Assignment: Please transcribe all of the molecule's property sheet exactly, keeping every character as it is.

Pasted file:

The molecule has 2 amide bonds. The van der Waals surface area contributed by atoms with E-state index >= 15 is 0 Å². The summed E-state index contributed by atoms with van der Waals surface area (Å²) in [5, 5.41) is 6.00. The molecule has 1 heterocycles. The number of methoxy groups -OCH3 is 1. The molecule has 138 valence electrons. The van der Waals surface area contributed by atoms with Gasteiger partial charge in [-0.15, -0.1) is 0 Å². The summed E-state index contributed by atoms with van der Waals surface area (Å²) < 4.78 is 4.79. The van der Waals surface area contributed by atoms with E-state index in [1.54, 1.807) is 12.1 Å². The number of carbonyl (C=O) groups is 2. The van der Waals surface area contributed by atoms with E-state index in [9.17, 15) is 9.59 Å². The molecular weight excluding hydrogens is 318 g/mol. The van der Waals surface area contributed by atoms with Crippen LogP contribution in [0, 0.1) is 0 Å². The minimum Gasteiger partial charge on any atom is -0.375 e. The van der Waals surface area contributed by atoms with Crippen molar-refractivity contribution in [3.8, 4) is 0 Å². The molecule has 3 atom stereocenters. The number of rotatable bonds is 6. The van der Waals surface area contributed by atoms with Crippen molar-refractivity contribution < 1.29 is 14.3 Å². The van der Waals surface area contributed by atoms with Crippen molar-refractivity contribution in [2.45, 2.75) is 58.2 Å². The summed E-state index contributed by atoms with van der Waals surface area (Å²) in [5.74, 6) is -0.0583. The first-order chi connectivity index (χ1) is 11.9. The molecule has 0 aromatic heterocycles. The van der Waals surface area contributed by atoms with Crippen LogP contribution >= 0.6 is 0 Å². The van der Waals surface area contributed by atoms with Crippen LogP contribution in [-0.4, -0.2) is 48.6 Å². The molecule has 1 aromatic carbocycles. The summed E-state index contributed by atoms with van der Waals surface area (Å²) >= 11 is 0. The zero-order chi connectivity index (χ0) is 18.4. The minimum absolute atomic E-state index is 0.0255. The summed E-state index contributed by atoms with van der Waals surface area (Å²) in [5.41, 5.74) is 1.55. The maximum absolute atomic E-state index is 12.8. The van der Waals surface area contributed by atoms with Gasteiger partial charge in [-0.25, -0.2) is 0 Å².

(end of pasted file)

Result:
The molecule has 2 amide bonds. The van der Waals surface area contributed by atoms with E-state index >= 15 is 0 Å². The summed E-state index contributed by atoms with van der Waals surface area (Å²) in [5, 5.41) is 6.00. The molecule has 1 heterocycles. The number of methoxy groups -OCH3 is 1. The molecule has 138 valence electrons. The van der Waals surface area contributed by atoms with Gasteiger partial charge in [-0.15, -0.1) is 0 Å². The summed E-state index contributed by atoms with van der Waals surface area (Å²) < 4.78 is 4.79. The van der Waals surface area contributed by atoms with E-state index in [1.54, 1.807) is 12.1 Å². The number of carbonyl (C=O) groups is 2. The van der Waals surface area contributed by atoms with E-state index in [9.17, 15) is 9.59 Å². The molecular weight excluding hydrogens is 318 g/mol. The van der Waals surface area contributed by atoms with Crippen LogP contribution in [0, 0.1) is 0 Å². The minimum Gasteiger partial charge on any atom is -0.375 e. The van der Waals surface area contributed by atoms with Crippen molar-refractivity contribution in [3.8, 4) is 0 Å². The molecule has 3 atom stereocenters. The number of rotatable bonds is 6. The van der Waals surface area contributed by atoms with Crippen molar-refractivity contribution < 1.29 is 14.3 Å². The van der Waals surface area contributed by atoms with Crippen molar-refractivity contribution in [2.45, 2.75) is 58.2 Å². The summed E-state index contributed by atoms with van der Waals surface area (Å²) in [5.74, 6) is -0.0583. The first-order chi connectivity index (χ1) is 11.9. The molecule has 0 aromatic heterocycles. The van der Waals surface area contributed by atoms with Crippen LogP contribution >= 0.6 is 0 Å². The van der Waals surface area contributed by atoms with Crippen LogP contribution in [-0.4, -0.2) is 48.6 Å². The molecule has 1 aromatic carbocycles. The summed E-state index contributed by atoms with van der Waals surface area (Å²) >= 11 is 0. The zero-order chi connectivity index (χ0) is 18.4. The minimum absolute atomic E-state index is 0.0255. The summed E-state index contributed by atoms with van der Waals surface area (Å²) in [5.41, 5.74) is 1.55. The maximum absolute atomic E-state index is 12.8. The van der Waals surface area contributed by atoms with Gasteiger partial charge in [-0.25, -0.2) is 0 Å².